I have many memories of enjoying An Alphabet of Dinosaurs as a kid, mostly thanks to Wayne D. Barlowe’s gorgeous illustrations.
While in grades 1-3 (about the target audience of the picture book), I borrowed An Alphabet of Dinosaurs from my school library a lot. It spent a lot of time in my backpack, on my kitchen table, and on my bedroom floor. I remember sitting with it in the car or just before bed, flipping the big pages and drinking in the striking images.
I recently picked it up again, curious how it would compare to my early memories, and I found the paintings to be just as fascinating as I remembered. Part of the appeal comes from the formatting of the book itself, and from the careful composition of the paintings. Even in my adult hands the pages are large, with illustrations taking up the entirety of every second page with no borders of any kind. The dinosaurs themselves don’t fill the majority of these images – there’s always room for detailed landscapes, and often other species inhabiting the environment. This creates the feeling that you are stepping into a dynamic world… And with 26 full illustrations, there’s a lot of world for young readers to explore.
It’s obvious that pains were taken to make the dinosaurs and their world feel as real as possible – some illustrations remind me of sci-fi illustrations that depict aliens on distant planets. The author explains the reasoning behind this artistic choice in the introduction:
The paintings in this book show dinosaurs as we now think of them. Gone is the image of slow-moving giants. Gone is the image of tail-dragging lizards. Instead, we see vibrant, active dinosaurs living in a world filled with brightly coloured animals and plants.
I think it’s worth noting that, even though these depictions of dinosaurs were forward-thinking when the book was first published in 1995, palaeontology has changed enough in the past 21 years to make these illustrations noticeably outdated. In a modern version of this book, you would see feathers covering almost all of the theropods. Additionally, the illustrations often “shrink wrap” their subjects – “pulling” the skin too tight over the skeleton without taking fat and muscle into sufficient account.
These issues are to be expected, given that palaeontology is constantly moving forward. It’s encouraging to me to think that this kind of paleoart has gone from new and innovative to outdated within my lifetime.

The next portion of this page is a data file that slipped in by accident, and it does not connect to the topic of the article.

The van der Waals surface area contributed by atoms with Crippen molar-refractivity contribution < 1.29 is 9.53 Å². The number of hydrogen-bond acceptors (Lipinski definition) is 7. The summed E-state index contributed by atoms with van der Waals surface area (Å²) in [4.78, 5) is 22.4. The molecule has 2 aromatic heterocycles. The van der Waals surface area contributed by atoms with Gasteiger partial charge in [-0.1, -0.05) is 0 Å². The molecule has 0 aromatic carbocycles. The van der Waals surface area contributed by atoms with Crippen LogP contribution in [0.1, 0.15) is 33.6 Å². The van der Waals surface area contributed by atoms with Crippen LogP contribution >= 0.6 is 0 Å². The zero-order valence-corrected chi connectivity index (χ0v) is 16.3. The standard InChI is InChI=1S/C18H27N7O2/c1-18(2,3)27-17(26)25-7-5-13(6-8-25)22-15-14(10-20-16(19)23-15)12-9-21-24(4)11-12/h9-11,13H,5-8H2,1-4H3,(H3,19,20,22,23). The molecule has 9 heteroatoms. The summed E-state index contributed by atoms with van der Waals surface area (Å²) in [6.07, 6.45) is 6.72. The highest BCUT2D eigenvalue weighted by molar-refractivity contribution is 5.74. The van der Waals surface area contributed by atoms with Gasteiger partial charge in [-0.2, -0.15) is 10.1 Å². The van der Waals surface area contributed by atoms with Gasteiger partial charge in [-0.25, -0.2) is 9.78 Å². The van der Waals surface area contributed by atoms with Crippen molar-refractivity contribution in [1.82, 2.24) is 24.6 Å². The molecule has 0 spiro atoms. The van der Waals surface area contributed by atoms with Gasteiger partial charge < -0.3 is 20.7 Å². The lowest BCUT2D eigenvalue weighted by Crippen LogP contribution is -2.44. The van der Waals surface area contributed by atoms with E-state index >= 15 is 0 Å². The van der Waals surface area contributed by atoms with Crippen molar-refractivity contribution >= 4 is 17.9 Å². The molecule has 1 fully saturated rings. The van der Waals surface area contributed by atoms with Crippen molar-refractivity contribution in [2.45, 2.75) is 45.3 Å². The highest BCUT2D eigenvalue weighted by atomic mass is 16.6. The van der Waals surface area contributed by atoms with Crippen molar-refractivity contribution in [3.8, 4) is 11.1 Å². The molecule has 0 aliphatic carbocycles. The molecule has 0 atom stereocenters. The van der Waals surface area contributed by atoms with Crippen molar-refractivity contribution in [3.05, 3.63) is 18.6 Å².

I haven’t yet mentioned the actual “alphabet” in this Alphabet of Dinosaurs, and there’s a reason for that. As a child, I wasn’t actually able to read the text (and, as an adult, I still find the illustrations to be by far the most interesting part of the book).
The written portion of the book progresses as you would expect most alphabet books to: first the book names a dinosaur, the first letter enlarged for emphasis. Ankylosaurus, Baryonyx, Chasmosaurus, and so forth. This is followed by two or three sentences, providing some facts about the creature.
I think that as a child I had several issues with the text that prevented me from reading it. One was the use of large and sometimes difficult-to-understand words. I’ll provide an example:
Leptoceratops was a tiny, distant cousin of the triceratops. Since its front legs were so much shorter than its back legs, some scientists think it may have run on its long hind limbs.
Sure, it’s easy enough to understand as an adult. But many of the words are long, difficult to sound out, or simply confusing for a child still learning to read.
Another issue is the size of the text. While large text normally makes for easier reading, the compact positioning of the sentences on the page combined with the font size creates the illusion of a dense paragraph, or at least it did to my eyes as a child.
I probably would have fared better if an adult had read the book to me (which was probably the intent of the author – he even includes a pronunciation guide for the dinosaur names at the back of the book). Still, I think it’s at least worth noting that the book ultimately doesn’t work well as an alphabet book. It’s more like a book of interesting dinosaur facts that just happens to be organized alphabetically.
Despite my criticism, I do actually love this book. It didn’t necessarily teach me much as a child, but it did seriously inspire my imagination. The time I spent gazing in wonder at the pictures lead me to pick up dinosaur books that I did learn a lot from in later years. While the text didn’t do much for me, after reading through it recently I do think it includes some really interesting facts that a child might enjoy at the right reading level or with the proper guidance.
Overall, even though the book is in some ways outdated, it’s still a touchstone from my childhood that I think deserves recognition.